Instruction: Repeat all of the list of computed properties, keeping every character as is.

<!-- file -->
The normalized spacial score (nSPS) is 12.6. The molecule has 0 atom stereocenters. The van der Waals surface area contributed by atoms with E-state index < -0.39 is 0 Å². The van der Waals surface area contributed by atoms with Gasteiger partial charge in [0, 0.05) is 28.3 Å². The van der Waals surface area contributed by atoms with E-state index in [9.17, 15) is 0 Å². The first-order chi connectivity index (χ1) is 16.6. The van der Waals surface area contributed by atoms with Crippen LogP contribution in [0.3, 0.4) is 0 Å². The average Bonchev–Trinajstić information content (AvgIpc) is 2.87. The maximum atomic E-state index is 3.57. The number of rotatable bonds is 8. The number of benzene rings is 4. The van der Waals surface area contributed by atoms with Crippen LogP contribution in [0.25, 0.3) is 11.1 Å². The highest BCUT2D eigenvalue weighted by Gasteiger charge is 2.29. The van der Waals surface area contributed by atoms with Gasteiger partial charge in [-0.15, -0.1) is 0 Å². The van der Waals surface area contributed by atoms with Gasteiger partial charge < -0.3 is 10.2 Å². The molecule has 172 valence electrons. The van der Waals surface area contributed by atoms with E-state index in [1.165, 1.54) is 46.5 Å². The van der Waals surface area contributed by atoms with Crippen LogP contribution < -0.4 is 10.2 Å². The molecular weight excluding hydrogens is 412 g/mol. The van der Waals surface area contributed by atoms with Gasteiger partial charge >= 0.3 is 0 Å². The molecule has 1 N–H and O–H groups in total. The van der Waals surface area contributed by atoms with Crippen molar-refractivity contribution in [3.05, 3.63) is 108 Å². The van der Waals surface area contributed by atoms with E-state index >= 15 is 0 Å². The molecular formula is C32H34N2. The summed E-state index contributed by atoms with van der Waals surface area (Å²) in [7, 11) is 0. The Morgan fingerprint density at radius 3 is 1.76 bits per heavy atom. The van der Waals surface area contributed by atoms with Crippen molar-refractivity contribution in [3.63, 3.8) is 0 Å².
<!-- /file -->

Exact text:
The normalized spacial score (nSPS) is 12.6. The molecule has 0 atom stereocenters. The van der Waals surface area contributed by atoms with E-state index < -0.39 is 0 Å². The van der Waals surface area contributed by atoms with Gasteiger partial charge in [0, 0.05) is 28.3 Å². The van der Waals surface area contributed by atoms with E-state index in [9.17, 15) is 0 Å². The first-order chi connectivity index (χ1) is 16.6. The van der Waals surface area contributed by atoms with Crippen LogP contribution in [0.3, 0.4) is 0 Å². The average Bonchev–Trinajstić information content (AvgIpc) is 2.87. The maximum atomic E-state index is 3.57. The number of rotatable bonds is 8. The number of benzene rings is 4. The van der Waals surface area contributed by atoms with Crippen LogP contribution in [0.25, 0.3) is 11.1 Å². The highest BCUT2D eigenvalue weighted by Gasteiger charge is 2.29. The van der Waals surface area contributed by atoms with Gasteiger partial charge in [-0.15, -0.1) is 0 Å². The van der Waals surface area contributed by atoms with Gasteiger partial charge < -0.3 is 10.2 Å². The molecule has 172 valence electrons. The van der Waals surface area contributed by atoms with E-state index in [1.165, 1.54) is 46.5 Å². The van der Waals surface area contributed by atoms with Crippen LogP contribution < -0.4 is 10.2 Å². The molecular weight excluding hydrogens is 412 g/mol. The van der Waals surface area contributed by atoms with Gasteiger partial charge >= 0.3 is 0 Å². The molecule has 1 N–H and O–H groups in total. The van der Waals surface area contributed by atoms with Crippen molar-refractivity contribution in [3.05, 3.63) is 108 Å². The van der Waals surface area contributed by atoms with E-state index >= 15 is 0 Å². The molecular formula is C32H34N2. The summed E-state index contributed by atoms with van der Waals surface area (Å²) in [7, 11) is 0. The Morgan fingerprint density at radius 3 is 1.76 bits per heavy atom. The van der Waals surface area contributed by atoms with Crippen molar-refractivity contribution in [3.63, 3.8) is 0 Å².